One of my favorite YouTubers once proclaimed that the mantra for her channel is, “One for them, one for me.” The philosophy is meant to balance the needs of growing and maintaining a successful YouTube presence, while simultaneously keeping it fun and engaging for her. Focusing solely on what “they” want is a fast path to burnout, but focusing exclusively on your own “artistic expression” isn’t exactly the path to success to either. You need both.
In the context of content creation, particularly as it pertains to YouTube, this means that you need to pay attention to SEO for discoverability. You still need to appease the algorithm gods if you want your video to be seen. But so many content creators only look at titles and tags after they’ve already made the video; content planning has to involve SEO considerations too.
And for that, you might consider using a tool like TubeBuddy. It integrates right into your core YouTube experience, making it easily accessible whenever you’re in a YouTube kind of mood.
Look for What’s Trending
After you’ve signed up and installed the TubeBuddy extension, you simply click on the button that appears on the YouTube website to bring up the TubeBuddy interface. Along the sidebar, you’ll find all your core navigation. On that list, you’ll find an option for your Video Topic Planner. Here’s where you can keep tabs on all your ideas. Click on the button to create a new topic.
By default, you’ll be shown a number of topics that are currently trending. These are based on the number of user searches; as a result, many of the top trending topics are going to be very topical. As I write this, some top searches include Aladdin, Theresa May and Adam Levine. These topics can be a launching off point for your own videos.
You’ll notice there are several tabs for you to explore here. Comment suggestions are good for following up on videos you’ve already created that have attracted relevant comments. Another good one is Top Related Videos. This shows you some big videos that are already garnering a lot of views. You may not want to compete with them directly, but it could be a good launching off point as well.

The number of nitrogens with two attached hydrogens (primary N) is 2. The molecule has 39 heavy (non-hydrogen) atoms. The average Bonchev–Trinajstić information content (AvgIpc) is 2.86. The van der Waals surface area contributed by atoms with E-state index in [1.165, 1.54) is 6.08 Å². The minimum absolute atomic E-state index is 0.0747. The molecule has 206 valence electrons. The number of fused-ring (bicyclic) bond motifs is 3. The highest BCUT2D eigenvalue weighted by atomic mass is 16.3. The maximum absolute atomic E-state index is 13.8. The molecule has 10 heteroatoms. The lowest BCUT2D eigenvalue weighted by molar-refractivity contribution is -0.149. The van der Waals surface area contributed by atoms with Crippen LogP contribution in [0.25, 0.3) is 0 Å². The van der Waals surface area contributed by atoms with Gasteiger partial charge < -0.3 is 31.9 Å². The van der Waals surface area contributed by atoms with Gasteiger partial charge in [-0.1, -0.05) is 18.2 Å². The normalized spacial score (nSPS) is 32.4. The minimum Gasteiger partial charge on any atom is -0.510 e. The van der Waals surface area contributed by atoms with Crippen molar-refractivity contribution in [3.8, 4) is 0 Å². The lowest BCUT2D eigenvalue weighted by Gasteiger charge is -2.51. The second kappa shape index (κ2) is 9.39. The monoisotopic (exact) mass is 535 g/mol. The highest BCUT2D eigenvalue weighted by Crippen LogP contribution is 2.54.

Conduct Keyword Research
For example, one of the top related videos when I conducted this test was “These Ancient Relics Are So Advanced They Shouldn’t Exist.” Let’s say that you run an education or history channel, and this is right up your alley. If you click on the green “plus” icon next to the video, you’re then taking to the TubeBuddy Keyword Explorer, which functions similarly to the tag explorer.
Based on the keyword “ancient relics,” I’m shown an overall score of 9/100, or Poor. The search volume is okay and the optimization strength is very good, but the competition makes this hard and, really, it’s not nearly specific enough. We need to dig deeper to find a suitable YouTube video topic. Looking to the right, you’ll find related video searches. One of the top ones there is “ancient relics stellaris.”
Clicking on that yields a much more promising result. The overall score is 42/100 or Good. Even though the search volume isn’t huge, TubeBuddy says there is enough to “make it a fair keyword to target.” There isn’t much competition and the optimization strength is excellent too. Maybe this is a topic worth exploring further, or it might turn out to be an irrelevant dead end. (It’s actually the name of a sci-fi strategy game.)
But the point is that going through this process is how you can uncover some potentially awesome ideas for YouTube videos. Do you have a YouTube channel? What sort of topics do you cover?